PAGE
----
Roger Staubach

Roger Thomas Staubach, nicknamed "Roger the Dodger", "Captain America" and "Captain Comeback", is a former American football quarterback who played his entire 10-year career for the Dallas Cowboys of the National Football League. He attended the U. S. Naval Academy where he won the 1963 Heisman Trophy, after graduation he served in the U. S. Navy, including a tour of duty in Vietnam. Staubach played with the club during all 11 seasons of his career, he led the team to the Super Bowl four as the starting quarterback. He led the Cowboys to victories in Super Bowl VI and Super Bowl XII. Staubach was named Most Valuable Player of Super Bowl VI, becoming the first of four players to win both the Heisman Trophy, Super Bowl MVP, along with Jim Plunkett, Marcus Allen, Desmond Howard, he was named to the Pro Bowl six times during his 11-year NFL career. He is executive chairman of Jones Lang LaSalle. Roger Staubach was born in Cincinnati, the son of Elizabeth, Robert Staubach. Staubach is of partial German descent.

He grew up in a northeastern suburb of Cincinnati. Roger was an only child, he was a Boy Scout as a youth. Roger attended St. John the Evangelist Catholic School and graduated from the Catholic high school Purcell High School in Cincinnati in 1960. After one year at New Mexico Military Institute in Roswell, Staubach entered the U. S. Naval Academy in 1961, played quarterback for the Midshipmen; as a third-class midshipman in 1962, he got his first opportunity to play in the third game of the season, against the University of Minnesota on October 6. He relieved starter Ron Klemick as the Minnesota defense, led by Bobby Bell and Carl Eller, was stifling in its 21–0 victory. Staubach was sacked twice for -24 yards. A week playing against Cornell University, with the offense failing, Hall of Fame coach Wayne Hardin decided to put Staubach into the game to see if he could improve the team's offense, he led Navy to six touchdowns, throwing for 99 yards, two touchdowns while running for 88 yards and another score as Navy won 41–0.

A few weeks Staubach started again in the famous Army–Navy game. John F. Kennedy, who just 37 days earlier had negotiated the end of the Cuban Missile Crisis, attended the game, performing the coin toss. Staubach led the team to a 34–14 upset over Army, throwing for two touchdowns and running for another. In his second class season of 1963, he won the Heisman Trophy, Maxwell Award, the Walter Camp Memorial Trophy while leading the Midshipmen to a 9–1 regular season record and a final ranking of No. 2 in the nation. He appeared on the cover of Time in October. On New Year's Day, the Midshipmen lost the national championship to the No. 1 team, the University of Texas, in the 1964 Cotton Bowl. Earlier that season, Staubach led Navy to a 35–14 road victory in its annual rivalry with Notre Dame. Navy did not beat Notre Dame again until 2007, 44 years later. During three seasons at Navy, Staubach completed 292 of 463 passes with 18 touchdowns and 19 interceptions, while gaining a school record 4,253 yards of total offense.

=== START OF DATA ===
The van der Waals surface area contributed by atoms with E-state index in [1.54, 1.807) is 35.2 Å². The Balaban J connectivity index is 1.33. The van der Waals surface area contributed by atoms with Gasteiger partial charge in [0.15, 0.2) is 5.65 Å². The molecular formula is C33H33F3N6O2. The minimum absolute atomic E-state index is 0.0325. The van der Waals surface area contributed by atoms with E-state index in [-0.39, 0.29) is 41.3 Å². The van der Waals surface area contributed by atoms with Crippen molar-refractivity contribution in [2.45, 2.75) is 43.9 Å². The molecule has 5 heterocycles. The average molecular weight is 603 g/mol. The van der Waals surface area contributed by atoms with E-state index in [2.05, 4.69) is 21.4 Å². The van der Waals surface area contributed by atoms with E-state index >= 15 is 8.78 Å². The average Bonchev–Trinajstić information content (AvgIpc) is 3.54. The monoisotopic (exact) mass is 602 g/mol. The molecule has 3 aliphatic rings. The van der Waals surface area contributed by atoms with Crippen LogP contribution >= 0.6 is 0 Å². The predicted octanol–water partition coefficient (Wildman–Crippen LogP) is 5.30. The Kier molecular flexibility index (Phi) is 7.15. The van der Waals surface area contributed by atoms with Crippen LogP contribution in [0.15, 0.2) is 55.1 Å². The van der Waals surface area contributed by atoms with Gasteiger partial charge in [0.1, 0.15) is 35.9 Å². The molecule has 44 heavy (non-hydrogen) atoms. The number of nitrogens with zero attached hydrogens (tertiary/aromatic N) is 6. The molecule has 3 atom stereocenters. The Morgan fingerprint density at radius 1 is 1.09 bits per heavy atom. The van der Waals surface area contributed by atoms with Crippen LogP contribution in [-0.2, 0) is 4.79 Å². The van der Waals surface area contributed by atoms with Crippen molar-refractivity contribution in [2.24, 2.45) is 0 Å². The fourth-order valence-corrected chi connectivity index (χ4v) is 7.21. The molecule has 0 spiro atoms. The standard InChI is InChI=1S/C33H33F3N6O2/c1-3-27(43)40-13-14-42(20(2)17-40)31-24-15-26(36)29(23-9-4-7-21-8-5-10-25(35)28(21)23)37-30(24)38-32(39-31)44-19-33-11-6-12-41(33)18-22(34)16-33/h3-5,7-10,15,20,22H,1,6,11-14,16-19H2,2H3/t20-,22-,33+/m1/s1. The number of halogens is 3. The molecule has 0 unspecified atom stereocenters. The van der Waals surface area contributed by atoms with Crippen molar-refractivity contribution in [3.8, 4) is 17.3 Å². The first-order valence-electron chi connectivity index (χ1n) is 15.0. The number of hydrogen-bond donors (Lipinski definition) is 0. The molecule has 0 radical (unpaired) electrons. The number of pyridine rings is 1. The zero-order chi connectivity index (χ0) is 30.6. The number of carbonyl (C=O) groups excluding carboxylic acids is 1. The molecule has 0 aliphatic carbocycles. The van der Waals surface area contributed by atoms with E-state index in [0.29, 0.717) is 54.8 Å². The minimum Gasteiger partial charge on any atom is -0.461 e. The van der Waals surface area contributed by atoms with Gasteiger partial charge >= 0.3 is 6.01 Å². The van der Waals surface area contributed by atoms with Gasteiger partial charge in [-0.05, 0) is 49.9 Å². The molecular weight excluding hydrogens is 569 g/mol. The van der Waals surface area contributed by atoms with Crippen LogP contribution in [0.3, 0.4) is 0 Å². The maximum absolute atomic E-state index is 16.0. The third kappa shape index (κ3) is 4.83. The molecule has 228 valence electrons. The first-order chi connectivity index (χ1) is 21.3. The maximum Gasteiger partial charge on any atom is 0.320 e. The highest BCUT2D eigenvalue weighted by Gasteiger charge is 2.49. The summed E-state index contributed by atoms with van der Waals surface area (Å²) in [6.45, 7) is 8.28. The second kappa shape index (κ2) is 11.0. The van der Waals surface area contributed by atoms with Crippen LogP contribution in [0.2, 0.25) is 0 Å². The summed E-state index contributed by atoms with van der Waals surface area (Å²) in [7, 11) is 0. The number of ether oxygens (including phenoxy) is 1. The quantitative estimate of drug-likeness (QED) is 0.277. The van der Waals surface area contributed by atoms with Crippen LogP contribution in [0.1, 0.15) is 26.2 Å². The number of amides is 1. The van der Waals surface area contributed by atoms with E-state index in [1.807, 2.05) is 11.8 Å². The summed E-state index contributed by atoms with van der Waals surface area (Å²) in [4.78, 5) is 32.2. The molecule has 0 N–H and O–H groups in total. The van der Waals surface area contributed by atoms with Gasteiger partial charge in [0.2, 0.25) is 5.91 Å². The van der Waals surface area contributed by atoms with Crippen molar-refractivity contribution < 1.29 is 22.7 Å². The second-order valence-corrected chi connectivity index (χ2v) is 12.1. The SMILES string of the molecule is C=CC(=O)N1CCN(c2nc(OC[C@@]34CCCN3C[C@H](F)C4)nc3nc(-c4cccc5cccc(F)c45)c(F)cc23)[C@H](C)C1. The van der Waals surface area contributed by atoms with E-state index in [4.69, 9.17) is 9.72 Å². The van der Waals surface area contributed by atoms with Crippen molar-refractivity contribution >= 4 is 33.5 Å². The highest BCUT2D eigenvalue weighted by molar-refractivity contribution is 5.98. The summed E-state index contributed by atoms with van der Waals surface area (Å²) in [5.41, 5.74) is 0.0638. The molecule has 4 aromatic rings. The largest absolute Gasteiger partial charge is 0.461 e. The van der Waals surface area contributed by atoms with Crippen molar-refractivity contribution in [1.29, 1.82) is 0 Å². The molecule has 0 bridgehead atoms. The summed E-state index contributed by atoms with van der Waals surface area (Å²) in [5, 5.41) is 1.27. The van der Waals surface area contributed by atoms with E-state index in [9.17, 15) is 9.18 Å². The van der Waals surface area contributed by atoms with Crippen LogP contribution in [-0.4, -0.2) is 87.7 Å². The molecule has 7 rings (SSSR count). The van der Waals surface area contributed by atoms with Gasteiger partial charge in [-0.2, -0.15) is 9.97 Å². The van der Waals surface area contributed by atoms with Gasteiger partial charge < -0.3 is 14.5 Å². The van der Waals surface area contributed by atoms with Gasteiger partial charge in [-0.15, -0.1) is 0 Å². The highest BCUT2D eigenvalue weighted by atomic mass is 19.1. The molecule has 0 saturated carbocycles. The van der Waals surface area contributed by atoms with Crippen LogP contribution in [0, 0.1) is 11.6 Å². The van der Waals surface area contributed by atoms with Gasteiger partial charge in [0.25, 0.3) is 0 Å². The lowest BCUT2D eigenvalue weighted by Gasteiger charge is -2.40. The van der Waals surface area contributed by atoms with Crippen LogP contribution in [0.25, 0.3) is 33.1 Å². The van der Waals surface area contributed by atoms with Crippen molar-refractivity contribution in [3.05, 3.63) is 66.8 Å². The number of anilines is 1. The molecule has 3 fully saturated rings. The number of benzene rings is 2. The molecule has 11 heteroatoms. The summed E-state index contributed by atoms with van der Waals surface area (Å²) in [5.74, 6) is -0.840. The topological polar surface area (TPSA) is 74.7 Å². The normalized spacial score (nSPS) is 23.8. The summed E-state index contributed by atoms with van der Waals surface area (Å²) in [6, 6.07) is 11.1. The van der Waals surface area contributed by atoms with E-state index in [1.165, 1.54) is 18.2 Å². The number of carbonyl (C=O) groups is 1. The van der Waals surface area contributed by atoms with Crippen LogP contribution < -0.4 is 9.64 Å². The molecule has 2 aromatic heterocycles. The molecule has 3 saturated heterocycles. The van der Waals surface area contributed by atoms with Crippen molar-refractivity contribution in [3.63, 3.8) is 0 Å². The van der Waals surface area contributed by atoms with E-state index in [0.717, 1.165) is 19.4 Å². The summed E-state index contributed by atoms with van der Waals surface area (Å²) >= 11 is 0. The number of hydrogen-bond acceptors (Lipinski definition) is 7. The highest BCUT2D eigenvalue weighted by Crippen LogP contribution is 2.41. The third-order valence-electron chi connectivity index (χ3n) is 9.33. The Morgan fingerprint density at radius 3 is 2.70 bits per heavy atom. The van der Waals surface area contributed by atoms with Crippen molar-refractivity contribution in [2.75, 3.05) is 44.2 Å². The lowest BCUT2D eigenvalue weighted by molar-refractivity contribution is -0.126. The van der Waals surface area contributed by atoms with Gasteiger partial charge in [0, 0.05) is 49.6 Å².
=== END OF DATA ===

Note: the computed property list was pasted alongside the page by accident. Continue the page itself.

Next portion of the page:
Staubach is the last player from a military academy to win the Heisman Trophy. As a senior in 1964, he injured his left heel in the opening game victory over Penn State and missed the next four games, Navy finished the season at 3–6–1; the Naval Academy retired Staubach's jersey number during his graduation ceremony after his senior season. In 1981 Staubach was enshrined in the College Football Hall of Fame. In 2007 Staubach was ranked No. 9 on ESPN's Top 25 Players In College Football History list. His collegiate football career completed, Staubach closed out his Academy sports career as captain of the Academy's 1965 baseball team. During his junior year at the Naval Academy, Staubach's color-blindness was detected and he was commissioned directly into the Supply Corps, which did not necessitate being able to tell the difference between red and green lights or to discern the color differences in electrical circuitry. After graduating from the Naval Academy in June 1965, Staubach could have requested an assignment in the United States, but he chose to volunteer for a one-year tour of duty in Vietnam.

He served as a Supply Corps officer for the Navy at the Chu Lai base/port until 1967. Staubach supervised 41 enlisted men. Staubach returned from Vietnam in September 1967, spent the rest of his naval career in the United States, he played football on various service teams to prepare for his future career in the National Football League. During his tour at the naval air station in Pensacola, Florida, he quarterbacked the Goshawks, a team consisting of fellow U. S. Navy officers like himself, played games against college football teams. Roger had access to the Dallas Cowboys playbook, the Goshawks defeated many of the college teams they played against. Staubach was a tenth-round "future" selection in the 1964 NFL Draft by the Cowboys; the NFL allowed the Cowboys to draft him one year before his college eligibility was over, although due to his four-year military commitment, he would not play professionally until 1969 as a 27-year-old rookie. He was drafted by the Kansas City Chiefs in the 16th round of the 1964 American Football League Draft with a future selection.